Disclaimer: Articles and observations are our experience only. Each person should rely on common sense, personal research, and professional avian veterinarian advice to determine their own actions with their birds.
Two decades ago, I stopped raising horses, but I never lost my love for them—sight, sound, smell, and feel. Now that I have retired to acreage, I have rekindled that love of horses, both large and small. My daughter lives a few minutes away. She has lots of acreage, and she specializes in well bred, excellent temperament, athletic SE/AK Egyptian Arabian bloodlines she has acquired and bred under the farm nameStardust Arabians.
ZDR's Lainey (Lainey)is a 1999 sorrel registered [pedigree] Missouri Fox Trotter mare. She's 14.2h, solid in the fox trot and seasoned on trails and down the road. Her breeding is from the Caswell's, who used to be prominent in MFTs. Mr. Caswell would say, "Not every one of our horses will be a show horse, but they will all be saddle horses." Lainey is definitely a good representative of that. Her previous owners and riders were older also, the last being a 71YO man who gaited her down country roads—she's patient with slow mounting and dismounting riders! Lainey was bred to a champagne Tennessee Walking Horse, and produced a gold champagne filly, Aoifa, sold last year to a family who has begun trail riding her.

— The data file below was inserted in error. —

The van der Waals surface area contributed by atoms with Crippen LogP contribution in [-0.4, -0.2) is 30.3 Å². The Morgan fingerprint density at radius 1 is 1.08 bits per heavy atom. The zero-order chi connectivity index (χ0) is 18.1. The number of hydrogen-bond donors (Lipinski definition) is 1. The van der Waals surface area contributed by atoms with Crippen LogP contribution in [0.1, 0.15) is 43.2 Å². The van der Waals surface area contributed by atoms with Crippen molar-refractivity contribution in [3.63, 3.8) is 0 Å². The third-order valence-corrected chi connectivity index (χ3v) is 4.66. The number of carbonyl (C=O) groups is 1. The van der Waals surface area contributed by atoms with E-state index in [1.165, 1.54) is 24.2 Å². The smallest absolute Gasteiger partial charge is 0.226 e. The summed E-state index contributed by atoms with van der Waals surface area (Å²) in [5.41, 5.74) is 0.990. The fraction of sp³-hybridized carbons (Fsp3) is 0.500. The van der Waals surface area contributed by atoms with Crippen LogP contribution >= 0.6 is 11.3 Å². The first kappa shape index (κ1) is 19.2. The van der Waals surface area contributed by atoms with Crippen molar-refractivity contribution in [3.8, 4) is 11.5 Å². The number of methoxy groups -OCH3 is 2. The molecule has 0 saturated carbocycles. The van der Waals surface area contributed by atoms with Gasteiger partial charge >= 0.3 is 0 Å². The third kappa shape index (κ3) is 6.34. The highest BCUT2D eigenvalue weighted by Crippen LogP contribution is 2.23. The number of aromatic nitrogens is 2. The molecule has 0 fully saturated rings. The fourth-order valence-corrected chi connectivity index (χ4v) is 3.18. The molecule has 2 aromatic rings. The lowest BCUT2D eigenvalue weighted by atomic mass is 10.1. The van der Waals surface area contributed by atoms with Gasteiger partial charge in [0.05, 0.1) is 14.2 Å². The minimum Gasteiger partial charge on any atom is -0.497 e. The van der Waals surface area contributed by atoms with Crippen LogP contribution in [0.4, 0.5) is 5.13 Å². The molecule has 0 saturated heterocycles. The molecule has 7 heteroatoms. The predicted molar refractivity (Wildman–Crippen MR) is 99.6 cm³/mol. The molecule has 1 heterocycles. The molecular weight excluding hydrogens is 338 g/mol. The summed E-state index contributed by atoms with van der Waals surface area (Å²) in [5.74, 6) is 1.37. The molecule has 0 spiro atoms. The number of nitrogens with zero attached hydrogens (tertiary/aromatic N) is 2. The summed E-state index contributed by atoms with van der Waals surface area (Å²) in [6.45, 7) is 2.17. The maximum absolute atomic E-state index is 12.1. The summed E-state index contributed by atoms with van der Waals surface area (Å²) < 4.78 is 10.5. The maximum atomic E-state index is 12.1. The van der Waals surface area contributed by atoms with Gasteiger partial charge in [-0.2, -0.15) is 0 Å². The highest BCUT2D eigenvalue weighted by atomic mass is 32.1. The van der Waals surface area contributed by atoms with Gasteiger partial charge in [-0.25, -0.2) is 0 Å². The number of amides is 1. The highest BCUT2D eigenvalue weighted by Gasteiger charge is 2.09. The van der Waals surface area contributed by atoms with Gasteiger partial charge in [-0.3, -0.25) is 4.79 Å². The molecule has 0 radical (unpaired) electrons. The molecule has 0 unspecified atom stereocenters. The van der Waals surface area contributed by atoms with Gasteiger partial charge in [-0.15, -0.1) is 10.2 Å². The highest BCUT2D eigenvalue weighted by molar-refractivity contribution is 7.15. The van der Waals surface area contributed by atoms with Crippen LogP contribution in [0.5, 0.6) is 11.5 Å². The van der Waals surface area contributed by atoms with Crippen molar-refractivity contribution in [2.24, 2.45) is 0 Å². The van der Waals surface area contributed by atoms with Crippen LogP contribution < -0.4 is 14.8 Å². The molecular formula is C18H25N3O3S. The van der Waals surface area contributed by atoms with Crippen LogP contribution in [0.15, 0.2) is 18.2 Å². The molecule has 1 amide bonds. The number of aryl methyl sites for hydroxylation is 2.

Davis Roan Delight (Rosie)is a 1996 sabino red roan registered [pedigree] MFT mare. She’s almost 15.2h, mellow and quiet, and a dependable trail horse for group rides. My daughter has bred Rosie to her bay straight Egyptian Arabian stallion for a gaited half-Arabian.